This weekend we dust off the grill, break out lawn chairs, and head to the first parades of the year. But Memorial Day isn't just the unofficial start of summer. It's a day to remember those who've made an extraordinary sacrifice.
May 13th, 2015
Was a labyrinth a medieval path or a New Agey maze? With labyrinths mysterious but surprisingly common, I had to find out.
“Rock Labyrinth” image by Cassandra Rae licensed under Creative Commons “Attribution 2.0” https://www.flickr.com/photos/cassandrarae/The sign was so coy; I’d walked past dozens of times without once registering it. “Labyrinth,” it whispered next to a small arrow along a busy sidewalk between a church and a bank. This was on my own neighborhood’s commercial street of stores and restaurants. I walked this strip at least three times a week. Not only did I never notice the labyrinth sign, I also didn’t know quite what the word meant. It sounded mysterious and somehow both medieval and New Agey at once. Then my husband pointed out that there was something as exotic as a labyrinth just a few blocks…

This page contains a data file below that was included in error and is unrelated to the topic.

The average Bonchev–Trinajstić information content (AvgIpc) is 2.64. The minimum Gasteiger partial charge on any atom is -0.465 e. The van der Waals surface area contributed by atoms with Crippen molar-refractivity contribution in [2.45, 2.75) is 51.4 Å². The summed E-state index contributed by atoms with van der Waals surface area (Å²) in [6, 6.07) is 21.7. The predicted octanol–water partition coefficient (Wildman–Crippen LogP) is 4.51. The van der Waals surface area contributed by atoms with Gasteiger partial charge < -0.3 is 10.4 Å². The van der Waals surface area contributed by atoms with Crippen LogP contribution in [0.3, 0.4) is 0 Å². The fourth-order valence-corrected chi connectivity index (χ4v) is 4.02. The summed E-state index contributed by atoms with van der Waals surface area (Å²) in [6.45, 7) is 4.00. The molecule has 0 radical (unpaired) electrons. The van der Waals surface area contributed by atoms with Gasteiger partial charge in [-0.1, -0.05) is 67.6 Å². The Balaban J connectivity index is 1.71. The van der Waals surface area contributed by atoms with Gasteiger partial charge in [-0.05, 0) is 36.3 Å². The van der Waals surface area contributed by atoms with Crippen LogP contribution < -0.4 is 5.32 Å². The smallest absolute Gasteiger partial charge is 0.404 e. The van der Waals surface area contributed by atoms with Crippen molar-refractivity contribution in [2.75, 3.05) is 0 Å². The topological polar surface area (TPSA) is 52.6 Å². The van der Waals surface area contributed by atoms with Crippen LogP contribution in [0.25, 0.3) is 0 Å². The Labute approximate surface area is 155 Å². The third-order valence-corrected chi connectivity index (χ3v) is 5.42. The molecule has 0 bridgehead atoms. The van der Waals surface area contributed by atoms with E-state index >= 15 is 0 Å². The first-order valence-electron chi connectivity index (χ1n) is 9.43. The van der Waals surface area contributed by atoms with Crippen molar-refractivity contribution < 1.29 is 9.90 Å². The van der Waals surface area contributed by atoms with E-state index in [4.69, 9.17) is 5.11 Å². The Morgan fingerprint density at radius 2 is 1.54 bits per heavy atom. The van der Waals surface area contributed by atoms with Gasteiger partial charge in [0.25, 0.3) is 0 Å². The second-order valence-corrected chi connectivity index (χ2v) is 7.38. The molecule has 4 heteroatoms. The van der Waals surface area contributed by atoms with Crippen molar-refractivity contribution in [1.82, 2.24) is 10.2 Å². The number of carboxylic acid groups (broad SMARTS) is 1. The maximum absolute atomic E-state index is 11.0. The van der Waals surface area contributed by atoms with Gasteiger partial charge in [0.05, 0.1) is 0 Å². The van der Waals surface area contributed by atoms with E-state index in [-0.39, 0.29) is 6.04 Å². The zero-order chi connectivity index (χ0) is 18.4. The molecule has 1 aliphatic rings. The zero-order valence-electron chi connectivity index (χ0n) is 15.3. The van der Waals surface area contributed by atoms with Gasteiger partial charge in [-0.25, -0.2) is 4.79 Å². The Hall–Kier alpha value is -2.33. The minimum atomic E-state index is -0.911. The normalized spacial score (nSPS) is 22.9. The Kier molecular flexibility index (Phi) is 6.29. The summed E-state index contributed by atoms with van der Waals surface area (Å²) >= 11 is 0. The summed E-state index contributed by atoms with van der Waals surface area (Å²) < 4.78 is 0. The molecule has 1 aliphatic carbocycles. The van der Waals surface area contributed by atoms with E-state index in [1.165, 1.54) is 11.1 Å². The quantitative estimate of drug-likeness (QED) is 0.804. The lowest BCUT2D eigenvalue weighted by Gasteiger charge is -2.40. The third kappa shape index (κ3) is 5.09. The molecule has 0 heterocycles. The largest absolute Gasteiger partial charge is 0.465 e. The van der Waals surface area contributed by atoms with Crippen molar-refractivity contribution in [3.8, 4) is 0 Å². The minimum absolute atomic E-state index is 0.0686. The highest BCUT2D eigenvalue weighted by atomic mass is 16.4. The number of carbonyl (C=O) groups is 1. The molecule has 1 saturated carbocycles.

May 7th, 2015
A retreat for young adults and their mothers to celebrate the relationship that continues to nurture us
This Sunday is Mother's Day -- a day dedicated to honoring our mothers. This virtual retreat focuses on our changing relationships with our mothers. Do this retreat on your own or with your mom!
April 22nd, 2015
A personal retreat for Earth Day in appreciation of creation